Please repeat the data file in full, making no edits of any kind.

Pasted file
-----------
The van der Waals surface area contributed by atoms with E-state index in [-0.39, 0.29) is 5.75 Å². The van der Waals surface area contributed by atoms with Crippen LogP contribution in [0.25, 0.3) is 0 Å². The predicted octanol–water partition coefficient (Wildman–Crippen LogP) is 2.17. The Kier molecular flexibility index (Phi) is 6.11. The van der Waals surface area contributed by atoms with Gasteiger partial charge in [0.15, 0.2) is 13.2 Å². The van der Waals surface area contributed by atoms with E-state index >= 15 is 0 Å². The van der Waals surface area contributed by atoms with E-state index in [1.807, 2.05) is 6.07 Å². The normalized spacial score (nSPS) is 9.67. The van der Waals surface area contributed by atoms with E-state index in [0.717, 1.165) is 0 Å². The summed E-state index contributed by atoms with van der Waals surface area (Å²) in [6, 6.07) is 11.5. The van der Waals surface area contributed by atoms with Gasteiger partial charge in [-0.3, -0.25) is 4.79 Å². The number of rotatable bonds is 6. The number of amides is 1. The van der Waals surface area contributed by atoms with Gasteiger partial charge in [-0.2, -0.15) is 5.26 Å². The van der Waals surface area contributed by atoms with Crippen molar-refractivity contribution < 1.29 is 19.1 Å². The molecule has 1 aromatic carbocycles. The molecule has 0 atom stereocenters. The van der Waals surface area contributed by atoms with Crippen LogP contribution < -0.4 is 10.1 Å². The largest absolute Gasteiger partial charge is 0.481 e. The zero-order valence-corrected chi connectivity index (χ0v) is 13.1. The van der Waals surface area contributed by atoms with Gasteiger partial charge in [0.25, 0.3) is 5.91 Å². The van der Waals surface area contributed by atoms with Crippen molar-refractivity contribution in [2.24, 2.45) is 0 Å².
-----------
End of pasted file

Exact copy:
The van der Waals surface area contributed by atoms with E-state index in [-0.39, 0.29) is 5.75 Å². The van der Waals surface area contributed by atoms with Crippen LogP contribution in [0.25, 0.3) is 0 Å². The predicted octanol–water partition coefficient (Wildman–Crippen LogP) is 2.17. The Kier molecular flexibility index (Phi) is 6.11. The van der Waals surface area contributed by atoms with Gasteiger partial charge in [0.15, 0.2) is 13.2 Å². The van der Waals surface area contributed by atoms with E-state index >= 15 is 0 Å². The van der Waals surface area contributed by atoms with E-state index in [1.807, 2.05) is 6.07 Å². The normalized spacial score (nSPS) is 9.67. The van der Waals surface area contributed by atoms with E-state index in [0.717, 1.165) is 0 Å². The summed E-state index contributed by atoms with van der Waals surface area (Å²) in [6, 6.07) is 11.5. The van der Waals surface area contributed by atoms with Gasteiger partial charge in [-0.3, -0.25) is 4.79 Å². The number of rotatable bonds is 6. The number of amides is 1. The van der Waals surface area contributed by atoms with Gasteiger partial charge in [-0.2, -0.15) is 5.26 Å². The van der Waals surface area contributed by atoms with Crippen molar-refractivity contribution < 1.29 is 19.1 Å². The molecule has 1 aromatic carbocycles. The molecule has 0 atom stereocenters. The van der Waals surface area contributed by atoms with Crippen LogP contribution < -0.4 is 10.1 Å². The largest absolute Gasteiger partial charge is 0.481 e. The zero-order valence-corrected chi connectivity index (χ0v) is 13.1. The van der Waals surface area contributed by atoms with Gasteiger partial charge in [0.25, 0.3) is 5.91 Å². The van der Waals surface area contributed by atoms with Crippen molar-refractivity contribution in [2.24, 2.45) is 0 Å².